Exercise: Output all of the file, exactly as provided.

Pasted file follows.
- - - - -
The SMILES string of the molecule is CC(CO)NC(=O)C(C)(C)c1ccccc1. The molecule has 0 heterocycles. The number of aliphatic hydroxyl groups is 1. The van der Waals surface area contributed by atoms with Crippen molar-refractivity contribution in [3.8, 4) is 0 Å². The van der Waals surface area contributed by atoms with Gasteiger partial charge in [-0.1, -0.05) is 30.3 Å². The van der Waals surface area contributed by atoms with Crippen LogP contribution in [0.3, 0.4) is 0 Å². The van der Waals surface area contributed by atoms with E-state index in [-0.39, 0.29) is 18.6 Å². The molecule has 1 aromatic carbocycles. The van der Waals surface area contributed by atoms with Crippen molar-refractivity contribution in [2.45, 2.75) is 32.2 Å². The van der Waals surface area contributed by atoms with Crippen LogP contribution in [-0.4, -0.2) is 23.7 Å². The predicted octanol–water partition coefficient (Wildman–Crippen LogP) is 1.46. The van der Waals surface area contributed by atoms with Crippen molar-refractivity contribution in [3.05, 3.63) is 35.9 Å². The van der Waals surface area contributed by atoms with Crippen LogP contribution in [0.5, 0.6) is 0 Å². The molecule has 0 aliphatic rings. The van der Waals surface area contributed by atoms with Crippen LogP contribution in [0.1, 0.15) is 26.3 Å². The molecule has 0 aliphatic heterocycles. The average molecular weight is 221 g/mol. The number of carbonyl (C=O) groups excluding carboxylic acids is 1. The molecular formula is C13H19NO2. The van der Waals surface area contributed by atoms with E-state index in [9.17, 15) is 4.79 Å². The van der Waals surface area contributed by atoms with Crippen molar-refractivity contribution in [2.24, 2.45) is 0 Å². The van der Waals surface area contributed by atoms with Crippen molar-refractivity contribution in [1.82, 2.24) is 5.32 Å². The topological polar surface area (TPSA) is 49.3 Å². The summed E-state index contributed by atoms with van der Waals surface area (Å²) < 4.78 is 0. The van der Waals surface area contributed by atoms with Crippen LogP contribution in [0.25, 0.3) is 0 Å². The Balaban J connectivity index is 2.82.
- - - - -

The SMILES string of the molecule is CC(CO)NC(=O)C(C)(C)c1ccccc1. The molecule has 0 heterocycles. The number of aliphatic hydroxyl groups is 1. The van der Waals surface area contributed by atoms with Crippen molar-refractivity contribution in [3.8, 4) is 0 Å². The van der Waals surface area contributed by atoms with Gasteiger partial charge in [-0.1, -0.05) is 30.3 Å². The van der Waals surface area contributed by atoms with Crippen LogP contribution in [0.3, 0.4) is 0 Å². The van der Waals surface area contributed by atoms with E-state index in [-0.39, 0.29) is 18.6 Å². The molecule has 1 aromatic carbocycles. The van der Waals surface area contributed by atoms with Crippen molar-refractivity contribution in [2.45, 2.75) is 32.2 Å². The van der Waals surface area contributed by atoms with Crippen LogP contribution in [-0.4, -0.2) is 23.7 Å². The predicted octanol–water partition coefficient (Wildman–Crippen LogP) is 1.46. The van der Waals surface area contributed by atoms with Crippen molar-refractivity contribution in [3.05, 3.63) is 35.9 Å². The van der Waals surface area contributed by atoms with Crippen LogP contribution in [0.5, 0.6) is 0 Å². The molecule has 0 aliphatic rings. The van der Waals surface area contributed by atoms with Crippen LogP contribution in [0.1, 0.15) is 26.3 Å². The molecule has 0 aliphatic heterocycles. The average molecular weight is 221 g/mol. The number of carbonyl (C=O) groups excluding carboxylic acids is 1. The molecular formula is C13H19NO2. The van der Waals surface area contributed by atoms with E-state index in [9.17, 15) is 4.79 Å². The van der Waals surface area contributed by atoms with Crippen molar-refractivity contribution in [2.24, 2.45) is 0 Å². The van der Waals surface area contributed by atoms with Crippen molar-refractivity contribution in [1.82, 2.24) is 5.32 Å². The topological polar surface area (TPSA) is 49.3 Å². The summed E-state index contributed by atoms with van der Waals surface area (Å²) < 4.78 is 0. The van der Waals surface area contributed by atoms with Crippen LogP contribution in [0.25, 0.3) is 0 Å². The Balaban J connectivity index is 2.82.